April 5, 2013
Music’s Rising Stars: Braj Mahal
It’s 9 o’clock on a Wednesday evening in a Nashville indie rock club. Twenty or so people are scattered around the bar and floor of the venue. Braj Mahal is about to play its first show ever, but you wouldn’t know it from looking at them.
Braj Mahal is made up of three high school kids, all around 18 years old, who are some of the most professional amateurs you will ever see. Eyes down, focused on playing their songs to perfection, it seems that these guys don’t even notice that they’re doing it. They’re living their dream.
Usually, when you hear about an up and coming artist from around the Nashville area, you think “the next Taylor Swift.” And generally that proves to be true. But every so often, one of these up and comers comes from the other side of Nashville – the grimy, distorted side that has bred acts such as JEFF the Brotherhood and PUJOL. This is where major chords and acoustic guitars are traded for darker tunings, distortion pedals, and anger. This is the grunge and punk scene of Nashville. And it’s a scene these three kids are obsessed with.
Hours upon hours of YouTubing concerts of their favorite bands have served Braj Mahal well. Tonight, on their debut show as a band, they look like they’ve been playing together for years. They are charismatic, comfortable, and engrossing performers. In reality, they’ve only been together about six months.
Members Jack Sheridan, Robin Dey, and Pete Nordlund all share one major trait – they are all fanatical lovers of music. When one of them hears a sound they like, they all latch on to it, obsessively, pumping it through their brains until they go deaf. And when that sound is firmly secure in their cerebellum, they do it again.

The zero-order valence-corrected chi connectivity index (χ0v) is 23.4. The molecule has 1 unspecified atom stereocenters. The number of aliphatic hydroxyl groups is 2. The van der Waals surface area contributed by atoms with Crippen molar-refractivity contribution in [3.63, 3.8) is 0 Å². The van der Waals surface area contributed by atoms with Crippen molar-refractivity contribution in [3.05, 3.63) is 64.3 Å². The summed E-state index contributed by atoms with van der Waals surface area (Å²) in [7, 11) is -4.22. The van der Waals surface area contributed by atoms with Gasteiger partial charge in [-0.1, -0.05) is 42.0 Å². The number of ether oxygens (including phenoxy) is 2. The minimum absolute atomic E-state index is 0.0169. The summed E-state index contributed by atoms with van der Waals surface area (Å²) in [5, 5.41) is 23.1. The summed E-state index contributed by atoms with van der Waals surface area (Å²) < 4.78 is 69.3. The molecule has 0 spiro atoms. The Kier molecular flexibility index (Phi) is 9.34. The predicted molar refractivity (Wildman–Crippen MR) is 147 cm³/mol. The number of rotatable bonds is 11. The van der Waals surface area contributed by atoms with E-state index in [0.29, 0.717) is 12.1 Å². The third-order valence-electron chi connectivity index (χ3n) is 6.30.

As a result, every song Sheridan writes is some collection of his favorite influences. A guitar tone on one track sounds like a Yuck song. Another tune, a crashing, thumping anthem, sounds exactly like something surf punk act Wavves would write. And everything is tinged with just a little bit of his favorite bands, Pavement and Nirvana.
Braj Mahal is the embodiment of a few guys who adore their reference work.
But their music, rather than simply sounding derivative, is re-energized, original, and hopeful.
The band’s debut EP Extra Paranoid, recorded painstakingly and track-by-track in a makeshift studio, does no justice to the energy that comes from seeing the guys play live. There, when amps are pushed to higher frequencies, drums crash and boom with a better sound, and where the vocals are delivered with more emotion, the boundless excitement and intensity of Braj Mahal is on full display. And that is where you can see that these kids are the real deal.
Braj Mahal has played a bunch of shows since that first one. Among them, they have made appearances at a dank, black-lit house show, at a mainstream benefit event, and in a headlining spot at that same premier indie room that they started in.
Every show they grow tighter, perform more songs, and have more fun. And every show, Braj Mahal gets that much better. Do yourself a favor, and if you’re ever in the Nashville area, see this band play live.
And go download their debut EP Extra Paranoid at their BandCamp page!
Image Credit: Braj Mahal